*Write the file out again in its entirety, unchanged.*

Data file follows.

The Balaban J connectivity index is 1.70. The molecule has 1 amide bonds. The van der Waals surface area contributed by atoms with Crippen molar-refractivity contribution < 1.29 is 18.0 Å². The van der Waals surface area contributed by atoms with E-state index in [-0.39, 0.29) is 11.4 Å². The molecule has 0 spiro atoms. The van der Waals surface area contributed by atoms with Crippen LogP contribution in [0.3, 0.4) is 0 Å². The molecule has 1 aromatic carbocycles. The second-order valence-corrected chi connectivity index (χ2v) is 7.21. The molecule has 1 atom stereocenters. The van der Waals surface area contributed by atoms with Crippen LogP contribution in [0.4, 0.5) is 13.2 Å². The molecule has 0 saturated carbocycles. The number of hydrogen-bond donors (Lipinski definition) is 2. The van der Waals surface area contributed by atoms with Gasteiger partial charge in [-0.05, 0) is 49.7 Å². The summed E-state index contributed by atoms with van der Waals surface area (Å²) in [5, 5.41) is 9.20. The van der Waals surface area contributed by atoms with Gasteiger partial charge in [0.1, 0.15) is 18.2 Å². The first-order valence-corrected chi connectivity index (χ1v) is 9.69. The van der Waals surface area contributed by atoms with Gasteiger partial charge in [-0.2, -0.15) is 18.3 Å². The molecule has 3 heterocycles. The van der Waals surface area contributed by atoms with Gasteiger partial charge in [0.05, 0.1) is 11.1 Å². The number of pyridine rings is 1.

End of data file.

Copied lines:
The Balaban J connectivity index is 1.70. The molecule has 1 amide bonds. The van der Waals surface area contributed by atoms with Crippen molar-refractivity contribution < 1.29 is 18.0 Å². The van der Waals surface area contributed by atoms with E-state index in [-0.39, 0.29) is 11.4 Å². The molecule has 0 spiro atoms. The van der Waals surface area contributed by atoms with Crippen LogP contribution in [0.3, 0.4) is 0 Å². The molecule has 1 aromatic carbocycles. The second-order valence-corrected chi connectivity index (χ2v) is 7.21. The molecule has 1 atom stereocenters. The van der Waals surface area contributed by atoms with Crippen LogP contribution in [0.4, 0.5) is 13.2 Å². The molecule has 0 saturated carbocycles. The number of hydrogen-bond donors (Lipinski definition) is 2. The van der Waals surface area contributed by atoms with Gasteiger partial charge in [-0.05, 0) is 49.7 Å². The summed E-state index contributed by atoms with van der Waals surface area (Å²) in [5, 5.41) is 9.20. The van der Waals surface area contributed by atoms with Gasteiger partial charge in [0.1, 0.15) is 18.2 Å². The first-order valence-corrected chi connectivity index (χ1v) is 9.69. The van der Waals surface area contributed by atoms with Gasteiger partial charge in [-0.2, -0.15) is 18.3 Å². The molecule has 3 heterocycles. The van der Waals surface area contributed by atoms with Gasteiger partial charge in [0.05, 0.1) is 11.1 Å². The number of pyridine rings is 1.